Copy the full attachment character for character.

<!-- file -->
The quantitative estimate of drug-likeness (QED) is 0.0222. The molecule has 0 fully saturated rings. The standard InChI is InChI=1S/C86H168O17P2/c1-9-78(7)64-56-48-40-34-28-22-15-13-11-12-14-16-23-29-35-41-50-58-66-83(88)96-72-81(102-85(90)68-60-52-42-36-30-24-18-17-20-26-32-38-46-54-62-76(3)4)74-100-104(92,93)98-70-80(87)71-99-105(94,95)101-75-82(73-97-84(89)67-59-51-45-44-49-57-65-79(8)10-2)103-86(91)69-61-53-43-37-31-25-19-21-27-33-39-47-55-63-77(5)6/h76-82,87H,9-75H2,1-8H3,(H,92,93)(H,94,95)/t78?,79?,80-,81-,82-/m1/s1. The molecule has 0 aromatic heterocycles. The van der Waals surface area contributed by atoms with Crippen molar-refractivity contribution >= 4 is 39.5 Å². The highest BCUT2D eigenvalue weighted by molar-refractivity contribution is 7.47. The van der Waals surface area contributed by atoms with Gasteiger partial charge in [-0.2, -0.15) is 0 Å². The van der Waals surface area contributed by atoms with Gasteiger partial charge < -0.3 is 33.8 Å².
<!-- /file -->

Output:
The quantitative estimate of drug-likeness (QED) is 0.0222. The molecule has 0 fully saturated rings. The standard InChI is InChI=1S/C86H168O17P2/c1-9-78(7)64-56-48-40-34-28-22-15-13-11-12-14-16-23-29-35-41-50-58-66-83(88)96-72-81(102-85(90)68-60-52-42-36-30-24-18-17-20-26-32-38-46-54-62-76(3)4)74-100-104(92,93)98-70-80(87)71-99-105(94,95)101-75-82(73-97-84(89)67-59-51-45-44-49-57-65-79(8)10-2)103-86(91)69-61-53-43-37-31-25-19-21-27-33-39-47-55-63-77(5)6/h76-82,87H,9-75H2,1-8H3,(H,92,93)(H,94,95)/t78?,79?,80-,81-,82-/m1/s1. The molecule has 0 aromatic heterocycles. The van der Waals surface area contributed by atoms with Crippen molar-refractivity contribution >= 4 is 39.5 Å². The highest BCUT2D eigenvalue weighted by molar-refractivity contribution is 7.47. The van der Waals surface area contributed by atoms with Gasteiger partial charge in [-0.2, -0.15) is 0 Å². The van der Waals surface area contributed by atoms with Gasteiger partial charge < -0.3 is 33.8 Å².